NTSB Identification: CEN09LA206
Nonscheduled 14 CFR Part 135: Air Taxi & Commuter
Accident occurred Tuesday, March 10, 2009 in Aberdeen, SD
Probable Cause Approval Date: 12/20/2010
Aircraft: CESSNA 402B, registration: N402BP
Injuries: 1 Uninjured.

NTSB investigators may not have traveled in support of this investigation and used data provided by various sources to prepare this aircraft accident report.

The cargo flight encountered moderate icing conditions during the initial climb to the planned cruise altitude. The deice boots, pitot tube heat, stall vane heat, propeller deice, and windshield hot plate were used throughout the flight. The flight was subsequently cleared to a higher altitude, where it remained above the cloud tops and did not accrue any additional ice. The unprotected areas of the wings and windshield were still contaminated with ice when the pilot began his initial descent into the destination airport. The unprotected areas of the airplane continued to accrue ice while being vectored to join the instrument approach to runway 31. The pilot reported having difficulty aligning the airplane with the runway because the windshield was obscured by ice, except for a narrow section protected by the hot plate. The airplane crossed over the runway threshold at 120 knots indicated airspeed. The pilot stated that immediately prior to touchdown he had the sensation of a high sink rate, which was followed by the hard landing. After the flight, there was 1 to 1-1/2 inches of ice accumulation on the unprotected areas of the airplane. The protected areas of the wing, tail, windshield, and propeller blades were free of any appreciable ice contamination. The right wing primary structure, including the main wing spar and engine nacelle assembly, was substantially damaged during the hard landing. The local winds were 360 degrees true at 22 knots, gusting to 30 knots. During the accident flight, there was an active advisory for moderate icing conditions below 15,000 feet mean sea level and a freezing level at the surface.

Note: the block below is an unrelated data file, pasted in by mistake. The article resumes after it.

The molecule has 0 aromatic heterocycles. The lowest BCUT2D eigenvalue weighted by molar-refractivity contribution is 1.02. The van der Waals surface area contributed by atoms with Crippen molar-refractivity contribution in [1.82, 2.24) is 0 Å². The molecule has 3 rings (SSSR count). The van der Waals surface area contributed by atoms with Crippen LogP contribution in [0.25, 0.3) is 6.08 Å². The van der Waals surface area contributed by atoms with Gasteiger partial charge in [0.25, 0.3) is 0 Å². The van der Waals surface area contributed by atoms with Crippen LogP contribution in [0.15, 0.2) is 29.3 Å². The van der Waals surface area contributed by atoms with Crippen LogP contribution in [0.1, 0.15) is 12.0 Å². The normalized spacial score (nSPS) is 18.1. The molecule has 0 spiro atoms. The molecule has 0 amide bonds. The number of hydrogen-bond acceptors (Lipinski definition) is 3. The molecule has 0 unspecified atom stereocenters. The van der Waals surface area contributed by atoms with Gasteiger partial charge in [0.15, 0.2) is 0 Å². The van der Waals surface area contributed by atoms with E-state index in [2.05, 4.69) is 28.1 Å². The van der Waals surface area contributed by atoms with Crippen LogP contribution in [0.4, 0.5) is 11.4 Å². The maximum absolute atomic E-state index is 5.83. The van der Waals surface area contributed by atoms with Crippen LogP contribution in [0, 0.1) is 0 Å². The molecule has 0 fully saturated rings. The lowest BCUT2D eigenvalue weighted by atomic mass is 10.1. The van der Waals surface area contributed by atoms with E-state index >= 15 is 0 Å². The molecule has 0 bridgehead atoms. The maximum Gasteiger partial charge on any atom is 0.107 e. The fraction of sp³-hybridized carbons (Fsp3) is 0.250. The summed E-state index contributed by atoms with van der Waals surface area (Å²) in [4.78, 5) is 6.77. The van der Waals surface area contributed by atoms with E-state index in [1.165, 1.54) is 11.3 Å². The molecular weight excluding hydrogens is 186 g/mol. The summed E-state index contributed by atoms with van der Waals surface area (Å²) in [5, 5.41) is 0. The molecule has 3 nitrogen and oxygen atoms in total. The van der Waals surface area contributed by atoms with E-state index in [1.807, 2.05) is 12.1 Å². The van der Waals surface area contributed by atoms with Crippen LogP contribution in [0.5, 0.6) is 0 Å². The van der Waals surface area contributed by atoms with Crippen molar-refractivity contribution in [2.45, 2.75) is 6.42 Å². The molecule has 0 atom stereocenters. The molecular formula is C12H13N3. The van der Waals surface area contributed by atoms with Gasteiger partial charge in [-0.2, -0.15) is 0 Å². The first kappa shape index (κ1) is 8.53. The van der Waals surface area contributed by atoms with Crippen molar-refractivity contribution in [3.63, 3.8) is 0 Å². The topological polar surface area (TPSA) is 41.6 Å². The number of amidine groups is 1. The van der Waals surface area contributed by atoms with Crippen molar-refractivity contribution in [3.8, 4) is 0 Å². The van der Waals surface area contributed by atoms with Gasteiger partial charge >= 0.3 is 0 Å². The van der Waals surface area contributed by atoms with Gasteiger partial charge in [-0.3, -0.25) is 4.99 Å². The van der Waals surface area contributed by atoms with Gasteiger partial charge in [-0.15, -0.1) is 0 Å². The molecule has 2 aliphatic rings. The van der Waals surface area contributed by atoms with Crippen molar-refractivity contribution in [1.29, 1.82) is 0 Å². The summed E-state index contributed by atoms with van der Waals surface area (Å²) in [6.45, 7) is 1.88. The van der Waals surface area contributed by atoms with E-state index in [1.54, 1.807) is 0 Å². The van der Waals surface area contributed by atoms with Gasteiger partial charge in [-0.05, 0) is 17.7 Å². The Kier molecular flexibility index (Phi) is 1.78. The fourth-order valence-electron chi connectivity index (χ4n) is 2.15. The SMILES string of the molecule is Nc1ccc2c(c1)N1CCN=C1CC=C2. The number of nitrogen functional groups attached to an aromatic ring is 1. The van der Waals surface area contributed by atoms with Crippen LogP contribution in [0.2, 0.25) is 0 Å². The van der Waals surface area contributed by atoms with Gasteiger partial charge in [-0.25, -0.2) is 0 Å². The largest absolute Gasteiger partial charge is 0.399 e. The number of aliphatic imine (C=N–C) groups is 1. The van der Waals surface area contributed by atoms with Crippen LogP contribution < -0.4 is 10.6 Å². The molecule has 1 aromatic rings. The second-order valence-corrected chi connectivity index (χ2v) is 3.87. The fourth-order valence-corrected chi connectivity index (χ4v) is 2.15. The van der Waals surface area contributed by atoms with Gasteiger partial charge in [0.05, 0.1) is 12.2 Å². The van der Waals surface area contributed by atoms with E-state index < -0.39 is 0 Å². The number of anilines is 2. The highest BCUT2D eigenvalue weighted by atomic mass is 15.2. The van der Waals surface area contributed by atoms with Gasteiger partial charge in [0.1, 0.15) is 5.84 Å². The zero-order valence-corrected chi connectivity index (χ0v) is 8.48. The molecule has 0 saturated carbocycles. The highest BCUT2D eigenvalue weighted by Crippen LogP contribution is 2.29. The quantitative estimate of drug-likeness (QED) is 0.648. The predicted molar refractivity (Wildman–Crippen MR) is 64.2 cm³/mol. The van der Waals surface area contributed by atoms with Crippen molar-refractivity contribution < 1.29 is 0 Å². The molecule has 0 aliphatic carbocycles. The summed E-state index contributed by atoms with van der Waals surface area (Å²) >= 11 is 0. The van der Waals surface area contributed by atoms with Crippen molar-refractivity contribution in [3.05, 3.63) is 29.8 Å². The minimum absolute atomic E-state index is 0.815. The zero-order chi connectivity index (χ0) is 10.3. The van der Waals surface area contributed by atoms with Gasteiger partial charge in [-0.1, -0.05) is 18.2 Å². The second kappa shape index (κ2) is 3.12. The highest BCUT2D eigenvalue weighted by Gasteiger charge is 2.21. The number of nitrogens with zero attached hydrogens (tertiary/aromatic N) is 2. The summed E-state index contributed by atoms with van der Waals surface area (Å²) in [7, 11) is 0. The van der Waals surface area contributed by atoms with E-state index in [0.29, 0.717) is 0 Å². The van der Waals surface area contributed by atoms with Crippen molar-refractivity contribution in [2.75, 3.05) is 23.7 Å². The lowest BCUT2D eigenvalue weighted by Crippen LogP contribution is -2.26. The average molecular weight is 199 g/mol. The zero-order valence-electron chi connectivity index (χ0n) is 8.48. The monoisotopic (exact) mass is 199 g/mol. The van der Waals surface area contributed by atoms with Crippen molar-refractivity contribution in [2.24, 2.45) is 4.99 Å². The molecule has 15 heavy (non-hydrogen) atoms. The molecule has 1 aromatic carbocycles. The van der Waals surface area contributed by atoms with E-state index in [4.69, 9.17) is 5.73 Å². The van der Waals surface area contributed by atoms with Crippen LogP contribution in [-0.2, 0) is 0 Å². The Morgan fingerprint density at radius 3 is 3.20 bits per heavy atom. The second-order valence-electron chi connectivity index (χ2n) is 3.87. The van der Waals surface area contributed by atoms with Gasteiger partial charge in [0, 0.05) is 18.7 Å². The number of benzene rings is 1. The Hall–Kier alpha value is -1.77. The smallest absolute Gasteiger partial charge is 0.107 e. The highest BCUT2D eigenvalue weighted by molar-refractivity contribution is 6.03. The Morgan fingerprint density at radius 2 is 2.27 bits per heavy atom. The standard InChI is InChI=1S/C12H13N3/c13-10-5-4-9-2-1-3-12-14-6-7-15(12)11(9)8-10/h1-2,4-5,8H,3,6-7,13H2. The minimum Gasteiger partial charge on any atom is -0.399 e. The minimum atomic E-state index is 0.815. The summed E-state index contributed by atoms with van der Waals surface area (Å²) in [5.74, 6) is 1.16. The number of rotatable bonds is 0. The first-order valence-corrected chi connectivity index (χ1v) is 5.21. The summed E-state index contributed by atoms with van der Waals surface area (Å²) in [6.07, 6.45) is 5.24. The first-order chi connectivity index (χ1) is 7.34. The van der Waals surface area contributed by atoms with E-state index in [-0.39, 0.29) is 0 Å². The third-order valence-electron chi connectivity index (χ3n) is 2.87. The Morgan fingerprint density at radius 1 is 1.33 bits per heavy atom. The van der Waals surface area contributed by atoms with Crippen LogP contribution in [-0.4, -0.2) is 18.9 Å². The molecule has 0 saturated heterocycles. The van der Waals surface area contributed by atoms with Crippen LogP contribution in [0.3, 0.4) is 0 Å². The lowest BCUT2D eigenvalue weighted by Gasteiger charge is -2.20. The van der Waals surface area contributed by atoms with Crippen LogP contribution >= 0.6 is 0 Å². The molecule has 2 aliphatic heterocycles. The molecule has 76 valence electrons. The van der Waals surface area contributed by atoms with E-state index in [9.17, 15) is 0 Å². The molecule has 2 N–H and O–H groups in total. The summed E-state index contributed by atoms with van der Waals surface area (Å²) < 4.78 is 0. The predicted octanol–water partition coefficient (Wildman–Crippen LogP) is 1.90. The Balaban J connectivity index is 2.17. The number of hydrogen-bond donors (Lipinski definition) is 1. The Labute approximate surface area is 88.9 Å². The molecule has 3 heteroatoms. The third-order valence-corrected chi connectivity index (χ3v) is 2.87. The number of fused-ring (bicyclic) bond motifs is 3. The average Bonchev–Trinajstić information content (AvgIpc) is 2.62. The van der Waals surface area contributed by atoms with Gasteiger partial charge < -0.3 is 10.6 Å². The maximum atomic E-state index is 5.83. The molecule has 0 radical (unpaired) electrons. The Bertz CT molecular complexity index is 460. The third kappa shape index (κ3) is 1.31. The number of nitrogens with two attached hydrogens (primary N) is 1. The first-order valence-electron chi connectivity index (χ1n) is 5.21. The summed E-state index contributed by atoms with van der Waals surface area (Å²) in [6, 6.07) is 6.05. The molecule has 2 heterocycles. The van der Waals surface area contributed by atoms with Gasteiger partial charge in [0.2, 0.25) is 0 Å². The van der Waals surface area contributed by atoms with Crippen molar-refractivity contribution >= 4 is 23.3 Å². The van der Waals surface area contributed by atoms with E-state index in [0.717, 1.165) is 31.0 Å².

The National Transportation Safety Board determines the probable cause(s) of this accident to be:

The pilot's continued flight into adverse weather and icing conditions, and his failure to maintain aircraft control resulting in a hard landing. Contributing to the accident was the accumulation of airframe ice and the strong, gusting crosswinds.

Full narrative available

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